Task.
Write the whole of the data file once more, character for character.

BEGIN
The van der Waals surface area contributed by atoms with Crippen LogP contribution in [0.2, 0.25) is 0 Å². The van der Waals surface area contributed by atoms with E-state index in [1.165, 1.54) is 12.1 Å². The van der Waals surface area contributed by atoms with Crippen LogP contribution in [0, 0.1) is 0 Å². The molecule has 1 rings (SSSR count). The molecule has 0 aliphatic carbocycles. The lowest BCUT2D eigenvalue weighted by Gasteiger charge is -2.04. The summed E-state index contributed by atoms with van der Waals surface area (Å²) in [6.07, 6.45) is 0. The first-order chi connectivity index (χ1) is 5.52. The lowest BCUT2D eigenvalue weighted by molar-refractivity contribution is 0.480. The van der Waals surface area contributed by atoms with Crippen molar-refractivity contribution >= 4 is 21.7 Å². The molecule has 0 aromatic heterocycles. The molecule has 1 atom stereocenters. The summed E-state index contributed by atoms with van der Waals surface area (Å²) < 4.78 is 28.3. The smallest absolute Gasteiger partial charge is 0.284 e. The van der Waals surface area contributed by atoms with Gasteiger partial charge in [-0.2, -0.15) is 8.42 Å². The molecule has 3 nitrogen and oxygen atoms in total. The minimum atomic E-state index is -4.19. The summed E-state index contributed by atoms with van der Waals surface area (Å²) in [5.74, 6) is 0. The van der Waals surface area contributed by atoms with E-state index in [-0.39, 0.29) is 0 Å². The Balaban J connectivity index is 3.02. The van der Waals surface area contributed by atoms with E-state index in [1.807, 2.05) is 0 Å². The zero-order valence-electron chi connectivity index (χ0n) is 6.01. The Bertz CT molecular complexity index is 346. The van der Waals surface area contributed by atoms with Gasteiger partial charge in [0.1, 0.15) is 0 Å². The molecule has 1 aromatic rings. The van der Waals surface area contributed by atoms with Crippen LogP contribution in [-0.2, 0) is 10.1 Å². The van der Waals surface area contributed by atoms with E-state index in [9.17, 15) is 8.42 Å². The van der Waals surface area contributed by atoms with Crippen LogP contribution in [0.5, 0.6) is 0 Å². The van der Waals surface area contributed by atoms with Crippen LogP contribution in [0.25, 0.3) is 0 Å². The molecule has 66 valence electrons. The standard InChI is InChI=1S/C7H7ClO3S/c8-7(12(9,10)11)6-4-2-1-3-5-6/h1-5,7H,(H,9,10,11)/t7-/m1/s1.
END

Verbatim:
The van der Waals surface area contributed by atoms with Crippen LogP contribution in [0.2, 0.25) is 0 Å². The van der Waals surface area contributed by atoms with E-state index in [1.165, 1.54) is 12.1 Å². The van der Waals surface area contributed by atoms with Crippen LogP contribution in [0, 0.1) is 0 Å². The molecule has 1 rings (SSSR count). The molecule has 0 aliphatic carbocycles. The lowest BCUT2D eigenvalue weighted by Gasteiger charge is -2.04. The summed E-state index contributed by atoms with van der Waals surface area (Å²) in [6.07, 6.45) is 0. The first-order chi connectivity index (χ1) is 5.52. The lowest BCUT2D eigenvalue weighted by molar-refractivity contribution is 0.480. The van der Waals surface area contributed by atoms with Crippen molar-refractivity contribution >= 4 is 21.7 Å². The molecule has 0 aromatic heterocycles. The molecule has 1 atom stereocenters. The summed E-state index contributed by atoms with van der Waals surface area (Å²) < 4.78 is 28.3. The smallest absolute Gasteiger partial charge is 0.284 e. The van der Waals surface area contributed by atoms with Gasteiger partial charge in [-0.2, -0.15) is 8.42 Å². The molecule has 3 nitrogen and oxygen atoms in total. The minimum atomic E-state index is -4.19. The summed E-state index contributed by atoms with van der Waals surface area (Å²) in [5.74, 6) is 0. The van der Waals surface area contributed by atoms with E-state index in [-0.39, 0.29) is 0 Å². The Balaban J connectivity index is 3.02. The van der Waals surface area contributed by atoms with E-state index in [1.807, 2.05) is 0 Å². The zero-order valence-electron chi connectivity index (χ0n) is 6.01. The Bertz CT molecular complexity index is 346. The van der Waals surface area contributed by atoms with Gasteiger partial charge in [0.1, 0.15) is 0 Å². The molecule has 1 aromatic rings. The van der Waals surface area contributed by atoms with Crippen LogP contribution in [-0.2, 0) is 10.1 Å². The van der Waals surface area contributed by atoms with E-state index in [9.17, 15) is 8.42 Å². The van der Waals surface area contributed by atoms with Crippen LogP contribution in [0.5, 0.6) is 0 Å². The van der Waals surface area contributed by atoms with Crippen LogP contribution in [0.25, 0.3) is 0 Å². The molecule has 66 valence electrons. The standard InChI is InChI=1S/C7H7ClO3S/c8-7(12(9,10)11)6-4-2-1-3-5-6/h1-5,7H,(H,9,10,11)/t7-/m1/s1.